Let’s walk through a specific check to see how this works in practice. The stylelint PR is a good introduction. Let’s begin with the tests:

@test "stylelint: invalid repo fails" {
	buildkite-agent meta-data set 'teamci.repo.slug' 'stylelint/code'
	buildkite-agent meta-data set 'teamci.head_branch' 'fail'

	run test/emulate-buildkite script/stylelint

	[ $status -eq 1 ]
	[ -n "${output}" ]

	[ "$(echo "${output}" | grep -cF -- '--- TAP')" -eq 2 ]

	# Test for annotation keys
	echo "${output}" | grep -qF 'filename:'
	echo "${output}" | grep -qF 'blob_href:'
	echo "${output}" | grep -qF 'start_line:'
	echo "${output}" | grep -qF 'end_line:'
	echo "${output}" | grep -qF 'warning_level:'
	echo "${output}" | grep -qF 'message:'
	echo "${output}" | grep -qF 'title:'

	[ -n "$(buildkite-agent meta-data get 'teamci.stylelint.title')" ]

The first two lines are setup methods. TeamCI passes the git repo, branch, and commit via build metadata so the check code knows which code to clone. The two lines set values that map to a git fixture. Fixtures live in test/fixtures/$REPO/$BRANCH. git is stubbed to implement the pattern.

The next line executes the check through the buildkite emulation wrapper, followed by assertions on exit code and output. This test asserts TAP output with correctly shaped annotations.

The test covers the remaining success and configuration file cases. Here’s the test for a user provided configuration file:

@test "stylelint: config file exists" {
	buildkite-agent meta-data set 'teamci.repo.slug' 'stylelint/code'
	buildkite-agent meta-data set 'teamci.head_branch' 'config_file'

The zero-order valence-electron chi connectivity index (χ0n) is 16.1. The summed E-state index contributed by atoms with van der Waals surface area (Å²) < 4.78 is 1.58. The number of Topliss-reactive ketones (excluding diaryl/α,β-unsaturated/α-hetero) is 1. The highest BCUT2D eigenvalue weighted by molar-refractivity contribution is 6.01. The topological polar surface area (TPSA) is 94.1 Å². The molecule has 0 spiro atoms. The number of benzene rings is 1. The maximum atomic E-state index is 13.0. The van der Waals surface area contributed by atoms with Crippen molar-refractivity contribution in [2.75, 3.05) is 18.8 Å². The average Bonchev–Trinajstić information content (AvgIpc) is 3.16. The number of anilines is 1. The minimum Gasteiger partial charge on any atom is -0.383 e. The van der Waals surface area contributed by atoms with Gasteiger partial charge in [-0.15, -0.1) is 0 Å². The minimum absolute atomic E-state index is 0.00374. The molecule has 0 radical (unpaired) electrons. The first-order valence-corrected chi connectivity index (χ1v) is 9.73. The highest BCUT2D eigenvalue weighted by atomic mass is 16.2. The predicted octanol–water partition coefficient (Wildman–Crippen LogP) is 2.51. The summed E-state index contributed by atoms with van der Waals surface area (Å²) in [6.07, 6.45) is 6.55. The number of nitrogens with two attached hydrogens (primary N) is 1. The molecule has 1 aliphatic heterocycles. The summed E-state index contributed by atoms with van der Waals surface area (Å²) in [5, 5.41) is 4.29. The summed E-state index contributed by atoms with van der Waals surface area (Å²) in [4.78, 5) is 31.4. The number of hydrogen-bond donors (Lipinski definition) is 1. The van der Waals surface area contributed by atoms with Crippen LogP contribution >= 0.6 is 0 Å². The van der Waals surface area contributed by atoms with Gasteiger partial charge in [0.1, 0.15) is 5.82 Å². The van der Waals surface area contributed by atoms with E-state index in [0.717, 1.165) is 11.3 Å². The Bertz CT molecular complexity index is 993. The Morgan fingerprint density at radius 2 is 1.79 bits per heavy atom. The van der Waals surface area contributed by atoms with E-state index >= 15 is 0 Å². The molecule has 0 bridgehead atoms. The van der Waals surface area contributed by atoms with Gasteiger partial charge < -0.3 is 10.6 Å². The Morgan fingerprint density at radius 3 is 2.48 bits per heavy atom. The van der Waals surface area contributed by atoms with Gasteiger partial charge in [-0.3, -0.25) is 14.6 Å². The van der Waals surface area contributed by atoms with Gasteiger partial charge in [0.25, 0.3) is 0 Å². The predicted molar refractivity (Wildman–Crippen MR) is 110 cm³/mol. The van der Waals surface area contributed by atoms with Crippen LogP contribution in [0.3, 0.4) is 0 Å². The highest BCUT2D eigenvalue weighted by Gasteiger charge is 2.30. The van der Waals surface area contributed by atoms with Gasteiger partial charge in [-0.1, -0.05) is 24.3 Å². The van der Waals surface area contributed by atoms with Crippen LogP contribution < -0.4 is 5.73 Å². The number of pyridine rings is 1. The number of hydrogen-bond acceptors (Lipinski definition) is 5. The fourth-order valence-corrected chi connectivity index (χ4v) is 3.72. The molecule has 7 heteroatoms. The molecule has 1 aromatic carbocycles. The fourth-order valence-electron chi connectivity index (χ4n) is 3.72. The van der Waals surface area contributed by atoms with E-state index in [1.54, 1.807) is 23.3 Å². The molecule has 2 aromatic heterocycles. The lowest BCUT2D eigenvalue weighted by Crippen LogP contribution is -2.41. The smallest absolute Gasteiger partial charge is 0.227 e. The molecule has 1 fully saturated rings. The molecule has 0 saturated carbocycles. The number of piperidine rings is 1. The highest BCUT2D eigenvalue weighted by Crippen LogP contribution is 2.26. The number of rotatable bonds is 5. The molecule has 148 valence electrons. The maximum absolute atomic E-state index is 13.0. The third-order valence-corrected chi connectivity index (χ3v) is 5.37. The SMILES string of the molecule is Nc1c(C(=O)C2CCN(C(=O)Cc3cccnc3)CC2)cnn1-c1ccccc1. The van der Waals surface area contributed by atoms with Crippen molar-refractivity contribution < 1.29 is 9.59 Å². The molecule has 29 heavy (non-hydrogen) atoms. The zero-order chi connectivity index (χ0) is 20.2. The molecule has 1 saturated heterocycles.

buildkite-agent meta-data set 'teamci.config.repo' 'stylelint/config'
	buildkite-agent meta-data set 'teamci.config.branch' 'config_file'

	run test/emulate-buildkite script/stylelint

	# The configured options should make the failing fixture pass
	[ $status -eq 0 ]
	[ -n "${output}" ]

	[ -n "$(buildkite-agent meta-data get 'teamci.stylelint.title')" ]

The structure is the same except the provided configuration repo fixture. These test use fixture that fail using the default config, but pass with custom configuration. Thus, the expected result is 0.

The PR includes the expected code changes:

  • A stylelint Docker image built from /stylelint
  • A stylelint-tap wrapper in /stylelint
  • A tapify.rb for converting JSON to tap in /stylelint.
  • Additions to docker-compose.yml
  • Additions to Makefile
  • Tests in test/acceptance with corresponding fixtures.

The “valid repo passed test” may also litter the fixture with irrelevant code files. Stylelint test stylesheets (e.g. **/*.css), so a stray Ruby file in the code directory should not cause a failure. Testing this depends on the tool. Stylelint requires an explicit lists of files, so a glob is used. However this isn't the case for something like PHP CodeSniffer which detects php files itself.

Wrap Up

Adding a new check is straight forward once you understand the structure. I start by copy and pasting from the most recent check, since they’re all similar enough. Then I tweak the tests, -tap wrapper, and tapify.rb. I start by testing exit code 1. This allows me to test the tools work as expected and to inspect the JSON output. It's easy to tweak tapify.rb afterwards. Then it's head down grunt work to create passing fixtures, config file cases, and the Docker image.

Adding a new tool is the easiest when:

  • The tool automatically detects testable files
  • An explicit config file may be provided
  • The tool prints JSON to standard out
  • Errors and extraneous information print to standard error
  • The tool signals (via exit code or output) that no testable files were found
  • There’s some way to exclude files

I had fun writing the builder. It’s a straight forward task, plus the acceptance test suite gives me plenty of confidence. The experience also surfaced my preferred semantics in these tools.

So what do you think? Want to add your own check? Feel free to send a PR and make TeamCI more useful for you. If not, then at least you learned that TDD with Bash (long live the king) is possible — and fun. Test TeamCI for free during the beta.